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Leptin resistance is a condition wherein an individual loses the ability to properly respond to insulin, causing it to work harder than needed. Leptin resistance is usually associated with obesity and is a very complex problem, with many different causes, so a doctor should be consulted to help determine the best course of treatment for patients who have been diagnosed with this condition.
Leptin is a naturally occurring hormone primarily produced by adipose tissue and enterocytes in the intestine that regulates energy metabolism by regulating hunger, which in turn reduces fat accumulation in adipose tissues. Leptin acts to balance energy metabolism by regulating many processes including the metabolic rate; food intake; body weight; and the absorption and distribution of nutrients.
When obesity occurs, the body starts to produce more Leptin than the body requires, which results in increased body weight, increased fat deposition in adipose tissue, and increased insulin resistance. Leptin resistance occurs when the body does not respond well to the normal increase in Leptin production from adipose tissue. Leptin resistance can be caused by several different things including genetic predisposition; genetic abnormalities; a decreased amount of Leptin receptors in the brain; and decreased production of Leptin by adipose tissue.
In obese individuals, Leptin levels decrease in the central nervous system, resulting in lowered insulin sensitivity and an increased risk of diabetes and heart disease. Insulin resistance occurs when a person’s body does not respond well to the normal increase in Leptin production from adipose tissue. Insulin resistance often happens because Leptin has an inhibitory effect on insulin secretion and transport by binding Leptin receptor sites in the pancreatic islets. Leptin is also important in the regulation of many other hormones including ghrelin, a hormone that stimulates the appetite, glucose, and cholesterol levels.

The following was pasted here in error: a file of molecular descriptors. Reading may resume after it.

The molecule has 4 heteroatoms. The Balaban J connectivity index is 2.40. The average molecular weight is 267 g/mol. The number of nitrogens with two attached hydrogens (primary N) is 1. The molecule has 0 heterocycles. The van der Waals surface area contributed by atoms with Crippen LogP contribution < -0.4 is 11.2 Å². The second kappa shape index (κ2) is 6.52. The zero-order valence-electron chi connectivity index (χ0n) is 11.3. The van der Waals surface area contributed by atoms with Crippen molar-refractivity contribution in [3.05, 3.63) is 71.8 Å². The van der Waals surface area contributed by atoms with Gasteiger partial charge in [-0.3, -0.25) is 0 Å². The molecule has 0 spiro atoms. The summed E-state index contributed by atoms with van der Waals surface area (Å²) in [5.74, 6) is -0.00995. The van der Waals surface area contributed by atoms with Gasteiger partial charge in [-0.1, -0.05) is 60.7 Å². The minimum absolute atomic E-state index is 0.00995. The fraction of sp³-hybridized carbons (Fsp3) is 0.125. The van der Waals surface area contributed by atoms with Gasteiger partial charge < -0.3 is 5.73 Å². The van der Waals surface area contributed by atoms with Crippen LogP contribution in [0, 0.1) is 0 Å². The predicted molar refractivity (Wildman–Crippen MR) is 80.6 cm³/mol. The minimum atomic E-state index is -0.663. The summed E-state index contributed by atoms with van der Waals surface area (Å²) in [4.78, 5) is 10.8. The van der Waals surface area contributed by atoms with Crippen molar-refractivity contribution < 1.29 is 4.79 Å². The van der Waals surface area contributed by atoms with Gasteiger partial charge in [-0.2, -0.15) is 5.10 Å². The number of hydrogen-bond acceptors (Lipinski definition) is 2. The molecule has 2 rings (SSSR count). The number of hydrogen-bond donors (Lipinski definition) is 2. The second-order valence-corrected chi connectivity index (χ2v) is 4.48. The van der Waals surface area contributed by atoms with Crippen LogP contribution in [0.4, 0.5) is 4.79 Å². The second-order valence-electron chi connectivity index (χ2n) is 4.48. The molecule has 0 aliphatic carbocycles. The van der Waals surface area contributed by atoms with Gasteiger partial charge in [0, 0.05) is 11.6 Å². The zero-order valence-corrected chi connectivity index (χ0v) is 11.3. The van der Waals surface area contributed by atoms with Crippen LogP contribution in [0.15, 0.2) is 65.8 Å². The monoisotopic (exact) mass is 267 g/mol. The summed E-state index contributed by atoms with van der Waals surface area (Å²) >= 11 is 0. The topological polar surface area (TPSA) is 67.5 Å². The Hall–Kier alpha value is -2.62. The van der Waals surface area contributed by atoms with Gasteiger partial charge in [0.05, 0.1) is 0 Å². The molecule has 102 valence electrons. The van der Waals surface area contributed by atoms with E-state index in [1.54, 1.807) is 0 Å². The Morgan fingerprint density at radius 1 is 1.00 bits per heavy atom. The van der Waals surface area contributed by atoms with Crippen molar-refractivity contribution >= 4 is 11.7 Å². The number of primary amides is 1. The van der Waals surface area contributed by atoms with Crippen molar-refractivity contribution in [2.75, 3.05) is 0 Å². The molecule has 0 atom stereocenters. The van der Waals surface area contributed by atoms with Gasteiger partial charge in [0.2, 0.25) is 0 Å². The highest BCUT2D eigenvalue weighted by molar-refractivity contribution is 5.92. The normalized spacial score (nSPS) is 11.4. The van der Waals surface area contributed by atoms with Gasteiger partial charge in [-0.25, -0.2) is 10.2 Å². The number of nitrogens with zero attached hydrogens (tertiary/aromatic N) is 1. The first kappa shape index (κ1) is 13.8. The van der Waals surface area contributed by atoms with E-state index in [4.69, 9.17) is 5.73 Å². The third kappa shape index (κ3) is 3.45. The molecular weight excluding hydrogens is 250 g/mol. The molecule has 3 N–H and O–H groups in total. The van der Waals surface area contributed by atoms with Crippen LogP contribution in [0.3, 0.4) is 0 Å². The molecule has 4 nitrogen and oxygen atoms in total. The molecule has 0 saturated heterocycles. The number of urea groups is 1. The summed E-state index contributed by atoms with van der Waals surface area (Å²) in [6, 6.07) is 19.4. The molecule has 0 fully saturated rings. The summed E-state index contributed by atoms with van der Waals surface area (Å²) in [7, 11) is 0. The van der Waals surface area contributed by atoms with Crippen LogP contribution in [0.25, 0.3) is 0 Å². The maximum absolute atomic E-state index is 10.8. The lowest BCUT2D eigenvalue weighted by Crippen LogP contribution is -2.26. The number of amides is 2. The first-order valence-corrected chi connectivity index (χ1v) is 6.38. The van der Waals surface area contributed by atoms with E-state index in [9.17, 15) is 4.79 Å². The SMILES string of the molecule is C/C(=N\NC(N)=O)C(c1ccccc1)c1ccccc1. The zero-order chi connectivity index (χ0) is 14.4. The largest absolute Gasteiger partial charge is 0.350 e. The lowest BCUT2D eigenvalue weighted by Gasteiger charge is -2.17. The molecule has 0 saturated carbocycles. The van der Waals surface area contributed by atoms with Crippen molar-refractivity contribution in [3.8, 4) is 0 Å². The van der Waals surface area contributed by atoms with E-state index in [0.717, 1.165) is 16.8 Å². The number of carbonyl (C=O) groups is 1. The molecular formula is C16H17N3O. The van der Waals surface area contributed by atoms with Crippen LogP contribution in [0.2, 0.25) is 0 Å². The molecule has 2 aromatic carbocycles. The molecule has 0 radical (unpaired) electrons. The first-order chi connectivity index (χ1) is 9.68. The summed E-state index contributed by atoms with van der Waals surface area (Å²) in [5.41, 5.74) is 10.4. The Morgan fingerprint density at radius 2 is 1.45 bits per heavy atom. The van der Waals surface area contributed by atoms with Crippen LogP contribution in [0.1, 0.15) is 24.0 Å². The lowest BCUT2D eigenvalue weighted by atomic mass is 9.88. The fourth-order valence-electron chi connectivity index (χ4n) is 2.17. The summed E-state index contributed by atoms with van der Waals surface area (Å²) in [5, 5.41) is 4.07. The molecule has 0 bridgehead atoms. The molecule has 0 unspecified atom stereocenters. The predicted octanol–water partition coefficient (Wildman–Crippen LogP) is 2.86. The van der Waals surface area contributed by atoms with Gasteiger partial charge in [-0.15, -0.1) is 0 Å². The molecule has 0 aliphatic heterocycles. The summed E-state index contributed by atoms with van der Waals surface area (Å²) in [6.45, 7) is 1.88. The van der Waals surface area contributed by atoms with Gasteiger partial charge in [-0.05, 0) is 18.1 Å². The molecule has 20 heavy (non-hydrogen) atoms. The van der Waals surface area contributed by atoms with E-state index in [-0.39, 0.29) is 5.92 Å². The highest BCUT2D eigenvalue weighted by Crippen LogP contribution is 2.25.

The cause of Leptin resistance in obese individuals is often determined based on a patient’s current BMI percentile. For people with an ideal weight or BMI, insulin resistance may be caused by genetic abnormalities in the pancreas or in the adipose tissue or by increased HOMA, or elevated blood pressure levels, and for people with a high risk of type 2 diabetes. There are many cases where a patient has a genetic abnormality in their leptin receptors, making the hormone difficult to stimulate due to insufficient production or excessive production of Leptin.
Another factor that may contribute to the increased risk of insulin resistance in overweight or obese individuals is the occurrence of the condition called secondary diabetes, in which there is a decreased capacity of the liver to efficiently absorb and metabolize glucose. insulin, leading to increased glucose levels in the blood and increased insulin resistance. When insulin resistance is present, the level of Leptin increases, leading to a vicious cycle of poor insulin resistance and increased Leptin levels, causing a domino effect to occur.
Leptin resistance occurs when a person has an increased Leptin level in the bloodstream but does not produce enough to prevent the accumulation of excess fats in fat stores and the release of glucose into blood vessels, resulting in insulin resistance. This condition is called Type 2 Diabetes. This condition causes many of the same problems as obesity, namely: increased body weight, increased body fat, and increased body fat concentration in the midsection, decreased glucose levels, and increased insulin resistance. The symptoms of insulin resistance include fatigue, muscle weakness, nausea, and dizziness. These conditions are common amongst patients with insulin resistance because they often lead to dehydration and loss of energy.
In contrast, patients with primary diabetes usually have an abnormality in the production of Leptin, but do not have the need to increase levels due to insulin resistance. These patients can easily maintain good health with a regular lifestyle and the use of insulin.